Vitamin C Supplements Overdose Increase Risk of Kidney Stones

Vitamin C is a nutrient that the body needs for the sake of growth, recovery and ward off free radical cause premature aging. However, excessive consumption of vitamin C supplements may have negative effects on kidney health.

Vitamin C is a powerful antioxidant and nutrients necessary for many body functions, including growth and repair of body tissues, absorption of iron, supports the immune system, helps with wound healing and maintaining healthy bones, among other important tasks.

However, too much vitamin C supplements may be harmful. The healthiest way to get the vitamin C you need is through food, such as fresh fruits and vegetables.

It seems that vitamin C levels that are too high can change the acid supplements in the body and cause kidney stones and other health problems. Scientists from the Karolinska Institutet in Stockholm, Sweden conducted a study on this subject over the past 11 years involving 48,850 men aged 45 to 79 years.

Many of the study participants, about 436 men develop kidney stones. Researchers are also investigating the participants who took vitamin C supplements and other supplements instead. Meanwhile, as a comparison, the researchers also repeated the evaluation using data from participants who had taken multivitamins.

The results showed that men who took high doses of ascorbic acid (vitamin C) to about 1,000 milligrams per day had a 2-fold higher risk of kidney stones.

"These findings can not be generalized to women, because generally men are more at risk of developing kidney stones than women," said Laura DK Thomas, MSc, leader of the study, as reported Emaxhealth, Wednesday (06/02/2013).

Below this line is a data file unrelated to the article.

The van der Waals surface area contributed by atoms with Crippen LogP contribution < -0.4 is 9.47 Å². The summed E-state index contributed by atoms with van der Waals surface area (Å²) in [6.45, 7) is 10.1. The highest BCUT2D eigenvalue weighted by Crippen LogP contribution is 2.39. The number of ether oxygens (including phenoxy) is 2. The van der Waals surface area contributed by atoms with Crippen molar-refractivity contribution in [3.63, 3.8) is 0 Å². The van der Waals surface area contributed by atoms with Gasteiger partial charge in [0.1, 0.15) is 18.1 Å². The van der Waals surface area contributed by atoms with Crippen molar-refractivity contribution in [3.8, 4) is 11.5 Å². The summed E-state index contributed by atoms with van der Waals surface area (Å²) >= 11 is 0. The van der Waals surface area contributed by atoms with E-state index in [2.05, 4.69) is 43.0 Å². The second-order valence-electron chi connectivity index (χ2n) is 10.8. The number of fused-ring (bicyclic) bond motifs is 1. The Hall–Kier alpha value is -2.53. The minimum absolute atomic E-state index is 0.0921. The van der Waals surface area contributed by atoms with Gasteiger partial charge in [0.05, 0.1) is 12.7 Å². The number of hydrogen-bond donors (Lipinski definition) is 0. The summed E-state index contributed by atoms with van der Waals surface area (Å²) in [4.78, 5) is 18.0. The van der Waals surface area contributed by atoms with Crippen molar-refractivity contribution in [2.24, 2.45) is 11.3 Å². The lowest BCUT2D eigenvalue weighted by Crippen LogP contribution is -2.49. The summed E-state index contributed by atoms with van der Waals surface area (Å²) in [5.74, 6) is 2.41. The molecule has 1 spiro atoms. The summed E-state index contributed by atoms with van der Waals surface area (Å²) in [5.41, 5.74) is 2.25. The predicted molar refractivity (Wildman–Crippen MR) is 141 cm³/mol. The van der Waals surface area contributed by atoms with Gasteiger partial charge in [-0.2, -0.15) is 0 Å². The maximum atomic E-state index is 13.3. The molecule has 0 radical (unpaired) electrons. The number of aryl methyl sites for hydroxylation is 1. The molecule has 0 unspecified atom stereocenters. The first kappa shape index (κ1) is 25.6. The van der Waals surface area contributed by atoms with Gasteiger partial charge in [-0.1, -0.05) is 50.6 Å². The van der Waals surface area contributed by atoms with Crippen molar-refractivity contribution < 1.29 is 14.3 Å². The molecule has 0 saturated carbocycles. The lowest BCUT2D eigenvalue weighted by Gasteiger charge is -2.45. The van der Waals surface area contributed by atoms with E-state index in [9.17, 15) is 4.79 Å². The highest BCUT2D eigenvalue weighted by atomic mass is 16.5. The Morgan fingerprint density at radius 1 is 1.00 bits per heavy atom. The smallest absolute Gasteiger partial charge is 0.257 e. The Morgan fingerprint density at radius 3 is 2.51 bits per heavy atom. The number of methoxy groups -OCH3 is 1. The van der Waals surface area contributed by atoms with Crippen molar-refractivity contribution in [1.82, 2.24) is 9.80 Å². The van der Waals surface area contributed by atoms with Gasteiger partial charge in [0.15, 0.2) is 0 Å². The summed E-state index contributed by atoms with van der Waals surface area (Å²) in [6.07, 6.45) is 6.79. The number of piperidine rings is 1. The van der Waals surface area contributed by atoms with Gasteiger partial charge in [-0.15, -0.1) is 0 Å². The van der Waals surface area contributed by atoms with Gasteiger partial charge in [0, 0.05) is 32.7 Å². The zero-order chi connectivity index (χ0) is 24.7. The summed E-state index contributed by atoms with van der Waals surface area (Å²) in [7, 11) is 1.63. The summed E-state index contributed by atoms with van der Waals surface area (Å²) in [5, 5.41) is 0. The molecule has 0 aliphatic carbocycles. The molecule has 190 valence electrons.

The study authors noted that men who took multivitamins did not show the same increase in risk for kidney stones. While the increased risk occurred only in participants who took high doses of vitamin C.

Vitamin C is a water soluble vitamin, which means soluble and not stored in the body, and rapidly eliminated from the body through urine. Thus, vitamin C should be replaced regularly. Daily requirement of vitamin C which is about 75 mg recommended for women who do not smoke and 90 mg for men who do not smoke.

Both men and women should add an extra 35 mg of vitamin C per day when smoked. Intake levels of vitamin C are tolerable for adults is about 2,000 mg per day, and most people do not experience side effects immediately if too much vitamin C.

But some people may develop symptoms such as abdominal discomfort, nausea, vomiting, diarrhea, and more frequent urination when taking vitamin C of 500 mg to 1,000 mg or more a day.

For some people who are more sensitive, too much vitamin C can cause more serious health problems, such as:

1. Kidney problems

In addition to the increased risk of kidney stones in the study described above, an overdose of vitamin C also increases the risk of kidney problems the other. Consumption of high levels of vitamin C supplementation can increase levels of oxalate in the urine and result in kidney stones calcium oxalate, the most common type of kidney stone.

Oxalate is found naturally in fruits, vegetables, nuts, and chocolate, and is also produced by the liver.

2. Allergy

Anyone who has a corn allergy should examine whether vitamin C supplements consumed, because some supplements of vitamin C is made from corn.

3. Heart disease in women

Vitamin C supplements may be harmful for some women, especially postmenopausal women with diabetes. A study of more than 1,900 postmenopausal women with diabetes found that women who had the highest intake of vitamin C (more than 300 mg per day) of supplement (instead of food) have an increased risk of death from cardiovascular disease.

4. The effect of blood thinners

High doses of vitamin C can thin the blood such as warfarin anticoagulant properties. Anyone who has been prescribed to take blood-thinning medications should consult a physician before taking supplements of vitamin C.

5. Diabetes

Taking high doses of vitamin C may have an impact on blood glucose levels in diabetic patients and thus affect the need for anti diabetic drugs. If you have diabetes, you should talk to your doctor before taking supplements of vitamin C.

6. Other health conditions

Anyone who has a medical condition related to the loading of acid, such as gout, cirrhosis, paroxysmal nocturnal hemoglobinuria, or renal tubular acidosis should consult a physician before taking high doses of vitamin C.